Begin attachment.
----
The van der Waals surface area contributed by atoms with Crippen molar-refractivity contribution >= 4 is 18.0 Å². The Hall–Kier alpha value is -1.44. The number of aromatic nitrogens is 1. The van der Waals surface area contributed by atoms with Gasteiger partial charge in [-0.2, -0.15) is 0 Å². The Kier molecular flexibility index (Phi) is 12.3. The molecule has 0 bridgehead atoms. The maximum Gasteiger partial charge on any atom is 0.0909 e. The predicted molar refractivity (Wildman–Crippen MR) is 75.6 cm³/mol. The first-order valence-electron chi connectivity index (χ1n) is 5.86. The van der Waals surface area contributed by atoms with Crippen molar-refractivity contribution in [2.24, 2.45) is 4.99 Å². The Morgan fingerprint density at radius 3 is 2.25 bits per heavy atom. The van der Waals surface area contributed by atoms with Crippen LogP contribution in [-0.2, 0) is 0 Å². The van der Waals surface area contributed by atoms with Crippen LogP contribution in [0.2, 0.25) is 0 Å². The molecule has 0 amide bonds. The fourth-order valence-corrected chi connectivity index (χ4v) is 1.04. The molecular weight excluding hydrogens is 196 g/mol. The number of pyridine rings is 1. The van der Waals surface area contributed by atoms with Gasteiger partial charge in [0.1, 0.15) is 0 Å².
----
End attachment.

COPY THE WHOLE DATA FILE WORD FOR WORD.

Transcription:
The van der Waals surface area contributed by atoms with Crippen molar-refractivity contribution >= 4 is 18.0 Å². The Hall–Kier alpha value is -1.44. The number of aromatic nitrogens is 1. The van der Waals surface area contributed by atoms with Gasteiger partial charge in [-0.2, -0.15) is 0 Å². The Kier molecular flexibility index (Phi) is 12.3. The molecule has 0 bridgehead atoms. The maximum Gasteiger partial charge on any atom is 0.0909 e. The predicted molar refractivity (Wildman–Crippen MR) is 75.6 cm³/mol. The first-order valence-electron chi connectivity index (χ1n) is 5.86. The van der Waals surface area contributed by atoms with Crippen molar-refractivity contribution in [2.24, 2.45) is 4.99 Å². The Morgan fingerprint density at radius 3 is 2.25 bits per heavy atom. The van der Waals surface area contributed by atoms with Crippen LogP contribution in [-0.2, 0) is 0 Å². The van der Waals surface area contributed by atoms with Crippen LogP contribution in [0.2, 0.25) is 0 Å². The molecule has 0 amide bonds. The fourth-order valence-corrected chi connectivity index (χ4v) is 1.04. The molecular weight excluding hydrogens is 196 g/mol. The number of pyridine rings is 1. The van der Waals surface area contributed by atoms with Gasteiger partial charge in [0.1, 0.15) is 0 Å².